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  • Parallel

    Posted by James R. Rummel on January 31st, 2005 (All posts by )

    Law enforcement professionals have a wall that seperates them from their fellow man. A sucessful investigation of a crime is one that results in the arrest and conviction of the guilty.

    So that means that the only thing that matters is evidence. Stuff that will convince the judge or jury that this guy did this crime beyond a reasonable doubt. The detectives can speculate all they want, but if they don’t have something to back it up then they leave it outside the door when they walk into a courtroom. If they don’t then they’ll probably lose the case and their credibility will be questioned the next time they come in front of the judge. What’s worse is that the perp will walk and go on to commit more crimes.

    Of course, it’s an imperfect world. Sometimes a whole case is built on speculation, and sometimes someone is convicted when they shouldn’t be. We rightly see this as a miscarriage of justice, an instance when our society violates the very principles which make up its foundation. It’s where we all agree that the system breaks down.

    There’s another profession which affects us every day, which shapes the decisions we make for our future, and that profession is journalism.

    Journalists are supposed to have an even higher regard for the truth than law enforcement. If something doesn’t pass very rigorous criteria for fact checking, if it’s not reported by separate sources and if there’s no evidence in support, then journalists aren’t supposed to put it in their story.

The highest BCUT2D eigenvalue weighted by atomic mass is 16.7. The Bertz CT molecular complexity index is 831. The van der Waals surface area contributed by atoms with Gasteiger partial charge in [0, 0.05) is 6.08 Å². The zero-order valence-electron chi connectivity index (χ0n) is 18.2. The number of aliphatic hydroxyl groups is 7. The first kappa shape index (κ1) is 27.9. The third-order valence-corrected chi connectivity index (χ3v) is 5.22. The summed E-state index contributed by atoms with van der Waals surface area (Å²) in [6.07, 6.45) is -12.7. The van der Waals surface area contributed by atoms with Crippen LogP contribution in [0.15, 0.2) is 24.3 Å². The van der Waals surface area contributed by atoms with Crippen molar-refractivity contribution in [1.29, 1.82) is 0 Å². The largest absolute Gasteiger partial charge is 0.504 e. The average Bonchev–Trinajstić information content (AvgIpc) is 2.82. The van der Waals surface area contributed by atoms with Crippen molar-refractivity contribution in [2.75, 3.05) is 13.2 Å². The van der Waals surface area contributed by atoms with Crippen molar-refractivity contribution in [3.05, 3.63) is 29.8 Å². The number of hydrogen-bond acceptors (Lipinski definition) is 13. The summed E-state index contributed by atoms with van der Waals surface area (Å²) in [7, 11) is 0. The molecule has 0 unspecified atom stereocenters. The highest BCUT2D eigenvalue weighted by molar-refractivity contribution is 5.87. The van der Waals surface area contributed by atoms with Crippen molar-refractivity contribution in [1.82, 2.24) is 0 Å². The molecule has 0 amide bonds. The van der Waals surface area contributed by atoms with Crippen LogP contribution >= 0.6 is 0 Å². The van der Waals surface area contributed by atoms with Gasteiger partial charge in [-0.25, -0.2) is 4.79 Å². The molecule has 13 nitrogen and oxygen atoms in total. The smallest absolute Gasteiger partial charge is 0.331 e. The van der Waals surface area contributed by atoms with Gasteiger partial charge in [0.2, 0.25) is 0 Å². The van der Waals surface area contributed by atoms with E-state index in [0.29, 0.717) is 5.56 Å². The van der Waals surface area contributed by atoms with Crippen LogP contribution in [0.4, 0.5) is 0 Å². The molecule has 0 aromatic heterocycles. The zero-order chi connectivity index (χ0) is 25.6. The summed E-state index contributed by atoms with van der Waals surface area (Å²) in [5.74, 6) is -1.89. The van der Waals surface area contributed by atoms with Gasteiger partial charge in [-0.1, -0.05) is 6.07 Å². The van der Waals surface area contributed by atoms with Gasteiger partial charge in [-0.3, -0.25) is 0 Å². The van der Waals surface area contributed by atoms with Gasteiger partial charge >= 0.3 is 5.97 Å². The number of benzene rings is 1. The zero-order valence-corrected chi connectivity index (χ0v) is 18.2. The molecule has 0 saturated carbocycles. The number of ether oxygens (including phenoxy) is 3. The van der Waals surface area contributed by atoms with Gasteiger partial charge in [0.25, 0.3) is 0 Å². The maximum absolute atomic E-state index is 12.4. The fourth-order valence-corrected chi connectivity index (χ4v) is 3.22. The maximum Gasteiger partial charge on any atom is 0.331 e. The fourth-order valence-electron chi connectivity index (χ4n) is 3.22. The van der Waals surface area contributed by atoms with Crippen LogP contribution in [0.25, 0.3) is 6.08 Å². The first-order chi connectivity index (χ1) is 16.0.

Cori over at Rantingprofs has found yet another egregious example of where the system has broken down.

    This isn’t news to the cops. It’s a given that anything a detective says to a reporter is probably going to be slanted and distorted beyond recognition. While the news media correctly see their role to be one of keeping a careful watch over government, they’ve allowed themselves to be convinced that they should be hostile no matter what the circumstances.

    While news media professionals might be able to bask in the perception of doing a good job, their customers aren’t so convinced. Follow that last link and you’ll see that Glenn is wondering if mainstream media can afford to wait ten years to clean up their act. I’m wondering if they’ll ever get around to it.

     

    One Response to “Parallel”

    1. Shannon Love Says:

      Journalism is the only profession I know of where claiming incompetence is a positive defense in a law suit.

      In America, for a public figure to win a lawsuit for libel they must show actual malice on the part of the reporter. If the reporter can just prove that they were an complete incompetent and destroyed a person’s reputation by accident, they get off scot free.

      There is no other profession in the modern world who is less legally and financially liable than journalist. I think that is one of the things that makes them so squirrelly .